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[oh-ver-kloud] /ˌoʊ vərˈklaʊd/
verb (used with object)
to overspread with or as if with clouds:
a summer storm that briefly overclouds the sun; to overcloud one's pleasure with solemn thoughts.
to darken; obscure; make gloomy:
a childhood that was overclouded by the loss of his parents.
verb (used without object)
to become clouded over or overcast:
Toward evening the sky began to overcloud.
Origin of overcloud
First recorded in 1585-95; over- + cloud Unabridged
Based on the Random House Dictionary, © Random House, Inc. 2018.
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Examples from the Web for overcloud
Historical Examples
  • This may overcloud us all a little if—if anything should happen to Francis Ochterlony.

    Madonna Mary Mrs. Oliphant
  • Suddenly Annie's shyness, reserve, whatever it was, seemed to overcloud her.

    The Butterfly House Mary E. Wilkins Freeman
  • An apparatus of such complexity, placed in the fore part of the body, cannot fail to obscure and overcloud its physiognomy.

    The Insect Jules Michelet
  • She had a gaiety and insouciance, and a natural childlike merriment that all her terrible disasters could not overcloud.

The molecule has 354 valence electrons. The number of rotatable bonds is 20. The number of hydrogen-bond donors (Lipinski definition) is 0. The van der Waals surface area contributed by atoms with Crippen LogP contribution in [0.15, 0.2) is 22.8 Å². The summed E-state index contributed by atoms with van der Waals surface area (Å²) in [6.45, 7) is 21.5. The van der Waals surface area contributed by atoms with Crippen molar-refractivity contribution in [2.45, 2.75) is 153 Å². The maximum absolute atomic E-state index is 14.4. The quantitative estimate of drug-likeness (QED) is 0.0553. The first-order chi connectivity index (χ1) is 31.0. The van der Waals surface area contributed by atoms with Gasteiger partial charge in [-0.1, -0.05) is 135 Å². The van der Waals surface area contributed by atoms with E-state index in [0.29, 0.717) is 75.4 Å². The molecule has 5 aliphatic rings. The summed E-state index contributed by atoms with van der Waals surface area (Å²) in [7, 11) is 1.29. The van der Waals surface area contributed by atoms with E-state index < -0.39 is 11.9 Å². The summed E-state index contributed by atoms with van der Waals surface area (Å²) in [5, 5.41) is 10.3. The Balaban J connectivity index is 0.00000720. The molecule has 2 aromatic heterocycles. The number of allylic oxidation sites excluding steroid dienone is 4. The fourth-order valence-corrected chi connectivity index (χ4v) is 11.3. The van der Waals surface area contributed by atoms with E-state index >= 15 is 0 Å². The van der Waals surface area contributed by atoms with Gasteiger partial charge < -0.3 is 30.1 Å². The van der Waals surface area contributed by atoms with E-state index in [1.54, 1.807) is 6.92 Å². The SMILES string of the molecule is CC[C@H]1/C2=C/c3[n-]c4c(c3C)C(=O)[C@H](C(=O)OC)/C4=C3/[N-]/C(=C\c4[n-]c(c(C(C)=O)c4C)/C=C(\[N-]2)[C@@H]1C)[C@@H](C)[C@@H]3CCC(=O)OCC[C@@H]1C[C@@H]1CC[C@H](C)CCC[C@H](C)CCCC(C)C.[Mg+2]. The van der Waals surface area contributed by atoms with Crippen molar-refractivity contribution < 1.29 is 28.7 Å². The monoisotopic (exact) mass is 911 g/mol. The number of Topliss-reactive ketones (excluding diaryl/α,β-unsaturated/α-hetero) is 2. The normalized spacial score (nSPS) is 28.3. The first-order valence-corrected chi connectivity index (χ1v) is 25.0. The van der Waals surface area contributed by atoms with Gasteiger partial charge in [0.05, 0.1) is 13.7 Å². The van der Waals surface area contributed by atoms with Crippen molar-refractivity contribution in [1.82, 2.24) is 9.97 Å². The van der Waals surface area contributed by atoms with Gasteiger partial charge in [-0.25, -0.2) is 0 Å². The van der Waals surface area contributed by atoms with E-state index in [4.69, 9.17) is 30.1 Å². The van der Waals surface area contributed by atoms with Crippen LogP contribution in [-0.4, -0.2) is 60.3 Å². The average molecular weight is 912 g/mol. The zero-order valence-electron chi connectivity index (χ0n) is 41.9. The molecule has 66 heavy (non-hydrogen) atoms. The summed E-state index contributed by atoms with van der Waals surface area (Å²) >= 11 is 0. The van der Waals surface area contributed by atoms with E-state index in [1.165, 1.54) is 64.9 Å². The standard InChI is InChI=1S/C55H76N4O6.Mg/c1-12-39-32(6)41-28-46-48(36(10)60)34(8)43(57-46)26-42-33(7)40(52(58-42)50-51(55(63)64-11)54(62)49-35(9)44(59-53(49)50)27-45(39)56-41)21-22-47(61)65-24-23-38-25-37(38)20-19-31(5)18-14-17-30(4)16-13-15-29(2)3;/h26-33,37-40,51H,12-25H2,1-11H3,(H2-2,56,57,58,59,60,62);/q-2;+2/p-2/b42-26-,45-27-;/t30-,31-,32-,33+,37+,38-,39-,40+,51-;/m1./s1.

• Somewhere, something had happened to overcloud his day, to uncover ancestral resemblances, possibilities.


    Mary Johnston
  • Shades of sadness, which gradually assumed a darker character, began to overcloud the young man's temper.

British Dictionary definitions for overcloud


to make or become covered with clouds
to make or become dark or dim
Collins English Dictionary - Complete & Unabridged 2012 Digital Edition
© William Collins Sons & Co. Ltd. 1979, 1986 © HarperCollins
Publishers 1998, 2000, 2003, 2005, 2006, 2007, 2009, 2012
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Word Origin and History for overcloud

1590s, from over- + cloud (v.). Related: Overclouded; overclouding.

Online Etymology Dictionary, © 2010 Douglas Harper
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